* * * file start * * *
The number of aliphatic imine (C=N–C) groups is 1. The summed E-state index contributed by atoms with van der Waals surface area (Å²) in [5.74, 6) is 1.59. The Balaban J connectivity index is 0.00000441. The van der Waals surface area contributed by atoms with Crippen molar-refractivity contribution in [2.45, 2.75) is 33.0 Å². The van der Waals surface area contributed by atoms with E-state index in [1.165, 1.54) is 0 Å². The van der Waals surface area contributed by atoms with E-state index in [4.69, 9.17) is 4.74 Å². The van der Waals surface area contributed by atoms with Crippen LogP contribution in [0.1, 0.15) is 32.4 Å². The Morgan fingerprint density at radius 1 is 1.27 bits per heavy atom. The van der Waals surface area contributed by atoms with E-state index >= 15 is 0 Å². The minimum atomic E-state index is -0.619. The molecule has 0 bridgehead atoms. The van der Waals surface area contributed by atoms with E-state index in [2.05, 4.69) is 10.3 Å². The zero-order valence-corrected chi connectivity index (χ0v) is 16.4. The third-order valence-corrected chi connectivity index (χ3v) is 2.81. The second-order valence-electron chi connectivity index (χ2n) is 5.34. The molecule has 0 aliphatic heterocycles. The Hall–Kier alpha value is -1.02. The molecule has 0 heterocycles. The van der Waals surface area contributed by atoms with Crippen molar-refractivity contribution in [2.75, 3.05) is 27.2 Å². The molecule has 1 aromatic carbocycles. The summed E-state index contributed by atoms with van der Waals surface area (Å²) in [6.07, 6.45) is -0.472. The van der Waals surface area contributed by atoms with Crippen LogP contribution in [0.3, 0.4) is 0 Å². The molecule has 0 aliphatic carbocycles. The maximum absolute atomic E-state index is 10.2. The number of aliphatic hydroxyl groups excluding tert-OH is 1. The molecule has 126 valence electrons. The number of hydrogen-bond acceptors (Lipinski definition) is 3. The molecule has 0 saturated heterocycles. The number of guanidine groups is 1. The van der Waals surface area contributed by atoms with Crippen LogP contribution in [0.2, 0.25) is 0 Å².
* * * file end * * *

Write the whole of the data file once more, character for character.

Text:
The number of aliphatic imine (C=N–C) groups is 1. The summed E-state index contributed by atoms with van der Waals surface area (Å²) in [5.74, 6) is 1.59. The Balaban J connectivity index is 0.00000441. The van der Waals surface area contributed by atoms with Crippen molar-refractivity contribution in [2.45, 2.75) is 33.0 Å². The van der Waals surface area contributed by atoms with E-state index in [1.165, 1.54) is 0 Å². The van der Waals surface area contributed by atoms with E-state index in [4.69, 9.17) is 4.74 Å². The van der Waals surface area contributed by atoms with Crippen LogP contribution in [0.1, 0.15) is 32.4 Å². The Morgan fingerprint density at radius 1 is 1.27 bits per heavy atom. The van der Waals surface area contributed by atoms with E-state index >= 15 is 0 Å². The minimum atomic E-state index is -0.619. The molecule has 0 bridgehead atoms. The van der Waals surface area contributed by atoms with E-state index in [2.05, 4.69) is 10.3 Å². The zero-order valence-corrected chi connectivity index (χ0v) is 16.4. The third-order valence-corrected chi connectivity index (χ3v) is 2.81. The second-order valence-electron chi connectivity index (χ2n) is 5.34. The molecule has 0 aliphatic heterocycles. The Hall–Kier alpha value is -1.02. The molecule has 0 heterocycles. The van der Waals surface area contributed by atoms with Crippen molar-refractivity contribution in [2.75, 3.05) is 27.2 Å². The molecule has 1 aromatic carbocycles. The summed E-state index contributed by atoms with van der Waals surface area (Å²) in [6.07, 6.45) is -0.472. The van der Waals surface area contributed by atoms with Crippen LogP contribution in [0.3, 0.4) is 0 Å². The molecule has 0 aliphatic carbocycles. The maximum absolute atomic E-state index is 10.2. The number of aliphatic hydroxyl groups excluding tert-OH is 1. The molecule has 126 valence electrons. The number of hydrogen-bond acceptors (Lipinski definition) is 3. The molecule has 0 saturated heterocycles. The number of guanidine groups is 1. The van der Waals surface area contributed by atoms with Crippen LogP contribution in [0.2, 0.25) is 0 Å².